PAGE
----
Amir Ebtehadj recently graduated from UC Berkeley with a B.A. in Global Studies, Persian Literature and Language, and Middle Eastern Studies. During his time, Amir focused on unifying the multicultural Middle Eastern community through advocacy. As the Executive Director of the Middle Eastern and North African Recruitment and Retention Center, Amir coordinated the community to rally on issues of representation, treatment, and access to institutional resources. He secured long-term funding for groups and campus spaces designed to support marginalized students. Amir continued his study of the Middle East as an Ibrahim Leadership Fellow, where he collaborated with experts in policy making and conflict resolution. Working with experts, he coordinated various discussions with local businesses, diplomats, and NGOs in the Persian Gulf region. After Coro, Amir intends to use the experience gained to pursue law school and explore further the role of community development and advocacy concerning policy making.

Siena Fay (he/him)
Stanford University 
B.A. International Relations
Siena Fay’s passion for public service ignited in Los Angeles County, where he was born and raised. He served as a Senate page for Barbara Boxer before attending Stanford University, where he earned a Bachelor of Arts in International Relations. Siena is dedicated to tangibly improving the lives of Californians and spent his undergraduate career lobbying Senators for climate justice, researching international human rights law, and working to expand the legal protections of transgender Americans and asylum seekers at the Transgender Law Center. During the 2020 election, Siena worked as a researcher for the Stanford-MIT Healthy Election Project and developed a vote-by-mail guide as a tool for state governments. Before coming to Coro, Siena used his background in International Relations to conduct research at the Carnegie Endowment for International Peace, studying the effects of climate change on Middle Eastern Countries. Through Coro, Siena hopes to continue serving Californians at the local level while pursuing his goal of one day running for public office.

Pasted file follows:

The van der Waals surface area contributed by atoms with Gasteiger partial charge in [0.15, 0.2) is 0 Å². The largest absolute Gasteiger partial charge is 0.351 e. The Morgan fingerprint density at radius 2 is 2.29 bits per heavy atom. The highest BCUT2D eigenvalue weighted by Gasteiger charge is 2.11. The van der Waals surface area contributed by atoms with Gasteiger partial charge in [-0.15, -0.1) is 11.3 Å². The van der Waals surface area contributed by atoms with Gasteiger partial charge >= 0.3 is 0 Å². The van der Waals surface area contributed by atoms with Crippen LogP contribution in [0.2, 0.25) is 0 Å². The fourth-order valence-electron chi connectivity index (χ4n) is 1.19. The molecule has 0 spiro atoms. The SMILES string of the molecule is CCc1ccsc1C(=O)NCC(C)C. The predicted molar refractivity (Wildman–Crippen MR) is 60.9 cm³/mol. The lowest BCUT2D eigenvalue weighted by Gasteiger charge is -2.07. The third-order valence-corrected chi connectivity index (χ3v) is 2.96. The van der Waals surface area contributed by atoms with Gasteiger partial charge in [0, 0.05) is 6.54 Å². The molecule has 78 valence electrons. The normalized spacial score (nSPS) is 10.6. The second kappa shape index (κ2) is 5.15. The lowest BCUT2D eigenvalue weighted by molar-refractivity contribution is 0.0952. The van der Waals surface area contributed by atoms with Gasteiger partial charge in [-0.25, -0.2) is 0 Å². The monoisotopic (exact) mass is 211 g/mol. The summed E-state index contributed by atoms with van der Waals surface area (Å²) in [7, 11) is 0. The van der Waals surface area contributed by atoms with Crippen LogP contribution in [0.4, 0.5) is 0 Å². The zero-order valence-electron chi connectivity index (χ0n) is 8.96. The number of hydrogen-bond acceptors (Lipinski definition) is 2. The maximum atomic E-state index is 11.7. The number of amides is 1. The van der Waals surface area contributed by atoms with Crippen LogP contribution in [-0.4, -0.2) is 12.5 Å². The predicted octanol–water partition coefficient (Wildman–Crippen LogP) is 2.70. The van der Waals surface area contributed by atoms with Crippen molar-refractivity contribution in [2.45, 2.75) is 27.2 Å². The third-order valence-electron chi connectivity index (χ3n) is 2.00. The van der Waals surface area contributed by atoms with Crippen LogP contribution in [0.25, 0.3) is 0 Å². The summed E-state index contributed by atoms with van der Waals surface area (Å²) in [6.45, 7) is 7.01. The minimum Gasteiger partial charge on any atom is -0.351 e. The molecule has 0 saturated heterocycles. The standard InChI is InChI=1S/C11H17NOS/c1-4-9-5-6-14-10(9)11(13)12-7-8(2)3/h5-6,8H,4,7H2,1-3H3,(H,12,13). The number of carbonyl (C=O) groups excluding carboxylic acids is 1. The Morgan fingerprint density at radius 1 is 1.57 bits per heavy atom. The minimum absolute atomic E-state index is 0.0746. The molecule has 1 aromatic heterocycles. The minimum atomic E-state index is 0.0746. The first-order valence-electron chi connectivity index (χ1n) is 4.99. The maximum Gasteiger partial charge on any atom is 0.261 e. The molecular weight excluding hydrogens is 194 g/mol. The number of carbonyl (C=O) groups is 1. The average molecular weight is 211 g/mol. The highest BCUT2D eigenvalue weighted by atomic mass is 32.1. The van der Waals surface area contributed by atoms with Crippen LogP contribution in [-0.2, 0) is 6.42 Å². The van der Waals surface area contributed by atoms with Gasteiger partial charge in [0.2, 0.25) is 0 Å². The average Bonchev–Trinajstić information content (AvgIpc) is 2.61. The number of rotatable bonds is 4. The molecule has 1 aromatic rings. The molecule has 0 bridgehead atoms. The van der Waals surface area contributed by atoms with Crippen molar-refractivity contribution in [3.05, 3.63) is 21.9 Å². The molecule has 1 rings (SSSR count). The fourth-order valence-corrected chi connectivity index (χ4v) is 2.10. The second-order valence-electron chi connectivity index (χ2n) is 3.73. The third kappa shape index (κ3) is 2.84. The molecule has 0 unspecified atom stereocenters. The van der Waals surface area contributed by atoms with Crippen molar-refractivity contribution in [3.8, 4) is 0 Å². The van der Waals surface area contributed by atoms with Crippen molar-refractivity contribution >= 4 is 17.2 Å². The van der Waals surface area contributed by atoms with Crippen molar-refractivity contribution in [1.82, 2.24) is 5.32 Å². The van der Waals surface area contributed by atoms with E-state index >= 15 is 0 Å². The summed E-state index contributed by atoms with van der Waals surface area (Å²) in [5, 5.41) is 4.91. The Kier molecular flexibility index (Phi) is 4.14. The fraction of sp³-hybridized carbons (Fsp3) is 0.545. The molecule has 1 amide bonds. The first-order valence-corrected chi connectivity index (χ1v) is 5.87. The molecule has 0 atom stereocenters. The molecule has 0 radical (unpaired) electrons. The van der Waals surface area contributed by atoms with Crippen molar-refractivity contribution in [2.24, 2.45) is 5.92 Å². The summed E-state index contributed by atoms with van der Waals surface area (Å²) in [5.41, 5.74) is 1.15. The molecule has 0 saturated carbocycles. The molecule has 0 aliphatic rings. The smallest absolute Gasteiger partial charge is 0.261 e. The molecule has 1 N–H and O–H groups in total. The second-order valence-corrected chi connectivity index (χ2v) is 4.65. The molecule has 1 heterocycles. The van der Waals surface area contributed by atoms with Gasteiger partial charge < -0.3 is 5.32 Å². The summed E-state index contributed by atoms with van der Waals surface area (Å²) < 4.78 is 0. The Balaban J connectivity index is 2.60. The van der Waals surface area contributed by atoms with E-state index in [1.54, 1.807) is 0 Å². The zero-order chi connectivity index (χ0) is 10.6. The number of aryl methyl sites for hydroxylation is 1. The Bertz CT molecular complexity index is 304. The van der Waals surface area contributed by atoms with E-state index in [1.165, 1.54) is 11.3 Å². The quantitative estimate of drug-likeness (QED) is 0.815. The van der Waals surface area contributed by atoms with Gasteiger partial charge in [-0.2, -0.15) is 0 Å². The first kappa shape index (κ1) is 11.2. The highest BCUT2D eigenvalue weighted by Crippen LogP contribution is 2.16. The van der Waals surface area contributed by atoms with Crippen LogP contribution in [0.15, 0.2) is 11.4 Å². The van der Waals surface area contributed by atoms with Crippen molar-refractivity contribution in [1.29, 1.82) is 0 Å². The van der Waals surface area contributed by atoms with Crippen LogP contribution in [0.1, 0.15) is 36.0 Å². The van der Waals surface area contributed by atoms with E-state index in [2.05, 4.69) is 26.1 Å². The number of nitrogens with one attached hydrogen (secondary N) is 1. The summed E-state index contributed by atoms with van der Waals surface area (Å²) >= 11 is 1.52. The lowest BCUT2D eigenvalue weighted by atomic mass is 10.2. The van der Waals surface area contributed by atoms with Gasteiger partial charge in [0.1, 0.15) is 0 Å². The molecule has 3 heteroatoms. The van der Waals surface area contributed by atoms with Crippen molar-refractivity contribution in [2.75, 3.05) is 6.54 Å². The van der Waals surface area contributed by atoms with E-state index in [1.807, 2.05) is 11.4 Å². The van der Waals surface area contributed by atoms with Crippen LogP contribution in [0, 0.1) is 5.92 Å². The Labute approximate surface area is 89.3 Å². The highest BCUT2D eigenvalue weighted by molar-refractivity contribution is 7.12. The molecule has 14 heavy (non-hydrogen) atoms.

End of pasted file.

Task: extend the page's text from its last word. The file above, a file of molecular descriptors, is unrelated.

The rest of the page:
Saman Haddad (he/him)
University of California, Los Angeles
B.A. Public Affairs, Minors in Labor Studies & Urban and Regional Studies